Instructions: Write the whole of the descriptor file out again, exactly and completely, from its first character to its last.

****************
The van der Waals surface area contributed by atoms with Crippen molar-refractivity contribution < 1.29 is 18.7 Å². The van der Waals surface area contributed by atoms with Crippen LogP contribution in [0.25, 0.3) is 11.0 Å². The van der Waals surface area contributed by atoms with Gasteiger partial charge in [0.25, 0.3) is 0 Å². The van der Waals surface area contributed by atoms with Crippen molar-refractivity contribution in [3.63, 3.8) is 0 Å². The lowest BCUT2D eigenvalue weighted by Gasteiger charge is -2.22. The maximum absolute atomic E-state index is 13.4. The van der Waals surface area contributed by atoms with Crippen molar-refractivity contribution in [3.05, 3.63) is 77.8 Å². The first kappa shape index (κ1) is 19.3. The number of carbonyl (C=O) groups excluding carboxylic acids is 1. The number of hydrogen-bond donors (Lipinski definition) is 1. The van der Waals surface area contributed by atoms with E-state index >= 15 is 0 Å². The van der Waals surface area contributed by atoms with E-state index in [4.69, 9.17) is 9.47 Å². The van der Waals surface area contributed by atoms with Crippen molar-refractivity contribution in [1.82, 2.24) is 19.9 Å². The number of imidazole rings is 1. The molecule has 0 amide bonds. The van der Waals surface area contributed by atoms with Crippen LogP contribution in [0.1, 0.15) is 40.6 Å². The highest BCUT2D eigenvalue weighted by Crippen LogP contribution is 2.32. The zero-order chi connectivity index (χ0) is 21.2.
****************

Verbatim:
The van der Waals surface area contributed by atoms with Crippen molar-refractivity contribution < 1.29 is 18.7 Å². The van der Waals surface area contributed by atoms with Crippen LogP contribution in [0.25, 0.3) is 11.0 Å². The van der Waals surface area contributed by atoms with Gasteiger partial charge in [0.25, 0.3) is 0 Å². The van der Waals surface area contributed by atoms with Crippen molar-refractivity contribution in [3.63, 3.8) is 0 Å². The lowest BCUT2D eigenvalue weighted by Gasteiger charge is -2.22. The maximum absolute atomic E-state index is 13.4. The van der Waals surface area contributed by atoms with Crippen molar-refractivity contribution in [3.05, 3.63) is 77.8 Å². The first kappa shape index (κ1) is 19.3. The number of carbonyl (C=O) groups excluding carboxylic acids is 1. The number of hydrogen-bond donors (Lipinski definition) is 1. The van der Waals surface area contributed by atoms with E-state index >= 15 is 0 Å². The van der Waals surface area contributed by atoms with E-state index in [4.69, 9.17) is 9.47 Å². The van der Waals surface area contributed by atoms with Crippen molar-refractivity contribution in [1.82, 2.24) is 19.9 Å². The number of imidazole rings is 1. The molecule has 0 amide bonds. The van der Waals surface area contributed by atoms with Crippen LogP contribution in [0.1, 0.15) is 40.6 Å². The highest BCUT2D eigenvalue weighted by Crippen LogP contribution is 2.32. The zero-order chi connectivity index (χ0) is 21.2.